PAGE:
ICA  Vol.8 No.1 , February 2017
Optimal Control of Wind Turbines under Islanded Operation
ABSTRACT
In this paper, an optimal control scheme for wind turbine output torque and power regulation under the influence of wind disturbances is presented. The system considered is a dynamic mechanical-based model with pitch and generator torque actuators for controlling the pitch and generator torque. The performance of linear matrix inequality (LMI) formalism of linear quadratic regulator (LQR); linear quadratic regulator with integral action (LQRI) and model predictive control (MPC) were compared in response to a step change in wind disturbance. It is shown by Matlab simulation that the LQRI outperformed both LQR and MPC controllers.

1. Introduction

Wind energy is one of the primitive sources of energy. The kinetic energy from the wind can be converted to mechanical energy using wind energy conversion systems. Wind energy conversion systems include: wind mill, wind pump and the modern-day wind turbine. The first practical windmill, called Sistan mill was developed in the 7th century in Iran. According to [1] , windmills were used in the USA in the 1930’s for electricity production and pumping of water and the first utility grid connected wind turbine was built by John Brown and Co. in 1951. Because more attention is being shifted to clean energy sources due to increasing environmental concerns, nations are contributing more to clean energy research and increasing the amount of power generated from the wind. The total capacity of wind power in the world at the end of 2014 was estimated around some 370 GW and is estimated to reach 670 GW by the end of 2019 [1] .

Depending on the axis of rotation, wind turbines can be differentiated into two categories: Horizontal axis wind turbine (HAWT) and vertical axis wind turbine (VAWT) (see Figure 1). Compared with the VAWT, the HAWT has a higher wind energy conversion efficiency due to its blade design but it requires stronger tower support due to heavy weight of the nacelle and the cost of installation is higher compared with the VAWT. The operation of the VAWT is independent of the wind direction but has lower wind energy conversion efficiency and it is more susceptible to higher torque fluctuations and mechanical vibrations. It is commonly found in domestic/private installations where the energy demand is not so high.

Wind turbine systems can be classified into three basic system configurations typically used on wind farms depending on the type of generators used [1] [2] [3] : fixed-speed wind turbine (FSWT), variable-speed wind turbine (VSWT) [4] and variable-speed wind turbine with direct driven generators (VSWT-DDG). In the case of the FSWT, the squirrel-cage induction generator (SCIG) is connected directly to the grid using a multistage gearing system to match the rotor speed with the turbine. The doubly-fed induction generator (DFIG) is used in the VSWT, its stator windings are connected directly to the grid, while its rotor windings are connected to the grid using an electronic converter that utilizes thirty percents of the total generator capacity. In the VWST-DDG, a synchronous generator and a full-scale power electronic converter are used. Compared with other configurations, it does not need a multi-stage gearbox system because a low-speed high torque synchronous generator is used. The FSWT configurations have the advantage of simplicity, low cost and low maintenance but they have low energy conversion efficiency because they cannot take advantage of the increasing wind speed to improve their efficiency. The VSWT configurations have higher energy conversion efficiency but are characterized by large installa-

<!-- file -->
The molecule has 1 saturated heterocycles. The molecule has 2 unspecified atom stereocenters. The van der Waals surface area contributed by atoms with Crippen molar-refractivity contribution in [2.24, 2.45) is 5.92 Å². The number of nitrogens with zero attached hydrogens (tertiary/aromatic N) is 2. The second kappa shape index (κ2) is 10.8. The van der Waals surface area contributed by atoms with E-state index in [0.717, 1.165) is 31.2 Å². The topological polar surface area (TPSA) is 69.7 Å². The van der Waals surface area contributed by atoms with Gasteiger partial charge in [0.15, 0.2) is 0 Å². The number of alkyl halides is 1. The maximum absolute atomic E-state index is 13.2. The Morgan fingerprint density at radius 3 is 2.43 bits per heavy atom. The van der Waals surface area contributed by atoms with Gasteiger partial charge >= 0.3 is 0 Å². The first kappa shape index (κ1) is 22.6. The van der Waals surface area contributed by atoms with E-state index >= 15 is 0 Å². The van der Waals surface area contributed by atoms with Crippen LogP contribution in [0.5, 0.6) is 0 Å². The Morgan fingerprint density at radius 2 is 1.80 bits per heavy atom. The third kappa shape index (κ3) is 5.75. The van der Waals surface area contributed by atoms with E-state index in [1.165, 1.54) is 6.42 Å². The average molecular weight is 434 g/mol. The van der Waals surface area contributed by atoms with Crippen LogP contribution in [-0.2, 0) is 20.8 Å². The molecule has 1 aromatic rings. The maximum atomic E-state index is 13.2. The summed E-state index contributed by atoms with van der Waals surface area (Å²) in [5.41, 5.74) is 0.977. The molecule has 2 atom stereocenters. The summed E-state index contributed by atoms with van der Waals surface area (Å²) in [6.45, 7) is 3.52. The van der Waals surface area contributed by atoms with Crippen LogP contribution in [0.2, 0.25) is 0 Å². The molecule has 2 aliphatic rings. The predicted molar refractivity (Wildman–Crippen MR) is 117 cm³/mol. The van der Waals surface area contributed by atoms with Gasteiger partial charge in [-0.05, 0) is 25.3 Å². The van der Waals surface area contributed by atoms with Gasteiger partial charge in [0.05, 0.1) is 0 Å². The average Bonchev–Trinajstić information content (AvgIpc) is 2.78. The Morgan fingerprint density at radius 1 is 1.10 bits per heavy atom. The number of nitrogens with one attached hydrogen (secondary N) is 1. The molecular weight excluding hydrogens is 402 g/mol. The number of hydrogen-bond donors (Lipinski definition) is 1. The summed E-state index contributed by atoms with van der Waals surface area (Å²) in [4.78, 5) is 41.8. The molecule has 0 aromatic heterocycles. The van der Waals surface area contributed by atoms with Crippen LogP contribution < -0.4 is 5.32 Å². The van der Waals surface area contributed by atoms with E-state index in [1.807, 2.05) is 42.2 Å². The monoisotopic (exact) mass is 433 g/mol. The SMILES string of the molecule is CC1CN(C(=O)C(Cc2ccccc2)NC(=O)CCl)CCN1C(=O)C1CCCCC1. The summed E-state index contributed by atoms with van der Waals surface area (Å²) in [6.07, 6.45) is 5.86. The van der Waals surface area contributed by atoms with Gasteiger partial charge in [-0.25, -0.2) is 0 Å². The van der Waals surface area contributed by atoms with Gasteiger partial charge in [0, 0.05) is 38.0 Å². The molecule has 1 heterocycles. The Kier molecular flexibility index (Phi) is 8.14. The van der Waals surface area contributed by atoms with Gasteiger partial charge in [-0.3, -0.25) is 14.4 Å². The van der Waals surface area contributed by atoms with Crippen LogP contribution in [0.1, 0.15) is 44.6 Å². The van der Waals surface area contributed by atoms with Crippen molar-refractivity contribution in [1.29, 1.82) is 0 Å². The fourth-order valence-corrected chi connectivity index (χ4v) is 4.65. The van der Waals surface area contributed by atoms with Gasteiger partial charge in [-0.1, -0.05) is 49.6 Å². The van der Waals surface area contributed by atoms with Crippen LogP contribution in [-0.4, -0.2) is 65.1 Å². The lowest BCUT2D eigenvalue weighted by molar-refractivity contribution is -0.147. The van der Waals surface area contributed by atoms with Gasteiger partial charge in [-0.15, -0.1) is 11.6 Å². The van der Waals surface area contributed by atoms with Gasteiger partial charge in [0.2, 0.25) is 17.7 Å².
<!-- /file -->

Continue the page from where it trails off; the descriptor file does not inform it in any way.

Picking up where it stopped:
Figure 1. Components of a DFIG-based WTS.

tion cost and highly complex control system. Dynamic modeling issues and control methods of wind turbine systems are presented in [5] , [6] and [7] and the references cited therein.

In this paper, we contribute to the further development of control for a class of wind turbine systems by designing improved output torque and power regulation is face of wind disturbances. Several distinct control design approaches are considered:

• Linear quadratic control (LQR) design, for which we establish an LMI formalism yielding a static state-feedback gain.

• Linear quadratic control with Integral action (LQRI), for which we enhance the LQR design by adding an integral term.

• Model predictive control (MPC), for which we establish an LMI formalism yielding a static state-feedback gain.

•H2 control design, for which we establish an LMI formalism based on the H2-norm condition and yielding a dynamic-feedback structure and

H control design, for which we establish an LMI formalism based on the H -norm condition and yielding a dynamic-feedback structure.

All the design procedures are casted into the format of feasibility problem over linear matrix inequalities (LMIs). By this way, effective computational methods are established yielding guaranteed quality solution. Simulation studies are performed for all the approaches yielding good performance results.

2. Modeling of Wind Turbine Systems

Several wind turbine models exist depending on the objective of the modeling. Some models focus mainly on fault detection and identification while other models are control-oriented. Regardless of the objective, the main subsystems usually considered are: aerodynamics, drive train, generator and the grid (for grid connected systems).

2.1. Aerodynamics Modeling

The aerodynamics of the system is defined by nonlinear algebraic equations. The aerodynamic power of the turbine is expressed as [5] :

P = 1 2 ρ π R b 2 V w 3 C p ( λ , β )

C p = 0.73 ( 151 λ i 0.53 β 0.002 β 2.14 13.2 ) e 18.4 λ i

λ i = ( 1 λ 0.02 β 0.003 β 3 + 1 ) 1 (1)

where ρ represents the air density, R b is the blade radius, V w is the wind velocity and the power coefficient C p is the power coefficient is a highly nonlinear function of λ .

2.2. Drive-Train Modeling